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The sentiment of the Psalm is, that the fear of God and righteousness never lose their reward. As the preceding Psalm, so also this is ruled by the number three: two strophes, each of three verses, and Jehovah thrice.
The subject is not, like Psalms 127 the individual fearer of God, but the ideal person of the fearers of God, the god-fearing Israel, who are also frequently personified elsewhere, for example, in Lamentations 3:1. This is clear from the expression in Psalms 128:5: behold the good of Jerusalem, from the conclusion in Psalms 128:6: Peace be upon Israel,—from the fact, that all the nameless pilgrim-songs refer to the whole of the community, as generally all post-exile Psalms, to the number of which, the flat and broken discourse of this Psalm, and its want of vigour and elevation, indicate that it ought to be referred; finally, from the circumstance, that all the original passages alluded to in it refer to Israel.
In a time of trouble and distress the fear of God appeared to be deprived for ever of its reward. This appearance threatened to injure it. An antidote against the disheartening sadness which would then be apt to insinuate itself upon Israel, is provided in our Psalm, on which, as is justly remarked by Tiling, the (Zechariah 8) 8th chapter of Zechariah may be regarded as a commentary. “Happy is the fearer of God, say I, for consolation amid circumstances, which seem loudly to declare the reverse. Fear ye not, let there only be no failure in you, God never fails. Sing, pray, and go in the way of God, only perform faithfully thy part, and thus shall the rich blessing of the Highest be renewed to you every morning.”
Ver. 1. A song for the pilgrimages. Happy is every one that fears the Lord, that walks in his ways. Ver. 2. The labour of thy hands wilt thou eat, it is well with thee, and thou hast good. Ver. 3. Thy wife is a fruitful vine in the interior of thy house, thy sons are as olive plants round about thy table.
Every one, in Psalms 128:1, means not merely the God-fearing Israelite of earlier times, but also that of the present. The fear of God will give proof of its reality by walking in the ways of God, so that no one, upon the ground of the mere appearance of such a thing, may lay claim to the promised reward.
The first member of Psalms 128:2 carries an allusion to Deuteronomy 28:33, comp. Leviticus 26:16, where it is threatened to the covenant-breaking Israel, that enemies should eat up the fruit of their land, and all their labour. In regard to כי , comp. on Psalms 118:10: Zechariah 8:10, ss. forms a commentary on it. אשריך is from Deuteronomy 33:29. טוב stands as neutr., and occupies the place of a noun.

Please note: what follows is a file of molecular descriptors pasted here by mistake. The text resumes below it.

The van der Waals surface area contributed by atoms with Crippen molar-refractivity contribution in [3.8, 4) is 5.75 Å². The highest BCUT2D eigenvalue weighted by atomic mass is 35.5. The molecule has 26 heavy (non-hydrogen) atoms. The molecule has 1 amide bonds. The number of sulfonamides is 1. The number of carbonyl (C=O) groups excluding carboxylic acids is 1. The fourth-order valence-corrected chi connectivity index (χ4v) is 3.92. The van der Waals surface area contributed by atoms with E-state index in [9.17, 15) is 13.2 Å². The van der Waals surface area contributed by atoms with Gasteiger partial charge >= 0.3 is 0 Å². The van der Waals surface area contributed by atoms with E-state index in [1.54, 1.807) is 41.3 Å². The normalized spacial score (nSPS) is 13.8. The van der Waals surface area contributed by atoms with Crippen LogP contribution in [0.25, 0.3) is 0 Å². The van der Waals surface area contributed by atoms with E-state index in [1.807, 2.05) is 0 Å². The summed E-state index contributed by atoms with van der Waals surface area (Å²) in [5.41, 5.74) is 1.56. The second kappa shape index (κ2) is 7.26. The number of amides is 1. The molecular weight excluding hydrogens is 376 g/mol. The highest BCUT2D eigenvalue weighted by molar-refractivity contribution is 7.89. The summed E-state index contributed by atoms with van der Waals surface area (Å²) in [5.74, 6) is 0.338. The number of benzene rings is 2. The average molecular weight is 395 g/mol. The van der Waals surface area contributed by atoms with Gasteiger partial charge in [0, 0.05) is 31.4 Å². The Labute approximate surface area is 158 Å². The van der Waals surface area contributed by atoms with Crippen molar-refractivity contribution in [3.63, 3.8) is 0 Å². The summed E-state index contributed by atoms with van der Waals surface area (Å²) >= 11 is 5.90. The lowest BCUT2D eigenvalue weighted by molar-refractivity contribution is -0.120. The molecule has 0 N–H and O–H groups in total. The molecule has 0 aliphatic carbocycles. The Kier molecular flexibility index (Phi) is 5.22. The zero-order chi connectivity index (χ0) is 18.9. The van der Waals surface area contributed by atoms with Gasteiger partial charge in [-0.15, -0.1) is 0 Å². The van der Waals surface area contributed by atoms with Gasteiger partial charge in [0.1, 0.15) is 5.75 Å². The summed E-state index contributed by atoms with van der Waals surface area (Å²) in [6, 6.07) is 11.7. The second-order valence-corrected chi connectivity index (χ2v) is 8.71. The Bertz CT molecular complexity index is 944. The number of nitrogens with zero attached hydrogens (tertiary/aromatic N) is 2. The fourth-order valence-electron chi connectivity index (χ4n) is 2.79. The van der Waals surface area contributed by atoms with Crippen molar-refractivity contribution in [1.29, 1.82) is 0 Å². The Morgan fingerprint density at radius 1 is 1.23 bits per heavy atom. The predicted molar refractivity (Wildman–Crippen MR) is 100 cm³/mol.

On Psalms 128:3, comp. Zechariah 8:5: “and the streets of the city shall be full of boys and girls playing upon its streets.” In like manner here also is a numerous, happy, and flourishing posterity promised to the apparently decaying Israel. Taken in regard to individuals, the promise will not altogether suit. Upon ירכתים , the innermost, comp. on Psalms 48:2. The green olive-tree as an image of joyful prosperity also in Jeremiah 11:16, Psalms 52:9.
Ver. 4-6 .
Ver. 4. Behold thus will the man be blessed, who fears the Lord. Ver. 5. The Lord will bless thee out of Zion, and see the prosperity of Jerusalem all the days of thy life. Ver. 6. And see thy children’s children. Peace upon Israel.
Out of Zion, Psalms 128:5, comp. on Psalms 20:2. The imper. see is used in Psalms 128:5-6 in the sense of a promise, as in Psalms 37:3-4, Psalms 37:27, Psalms 110:2. Jerusalem is the centre of light for the whole land. In Psalms 122, which was composed by David, the well-being of the whole people was already connected with his salvation. If, therefore, Jerusalem was seen flourishing, the whole people must have been so too.
A commentary on Psalms 128:6 is to be found in Zechariah 8:4: “There shall yet old men and old women sit in the streets of Jerusalem, their staff in their hand, because of the fulness of their years.” In times of calamity men die comparatively early. What is here promised to the ideal person of the God-fearing Israel, must take effect in a multitude of particular individuals. On Psalms 128:6, last clause, comp. Psalms 125:5.
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Hengstenberg, Ernst. "Commentary on Psalms 128". Hengstenberg on John, Revelation, Ecclesiastes, Ezekiel & Psalms. https://studylight.org/
the First Week of Advent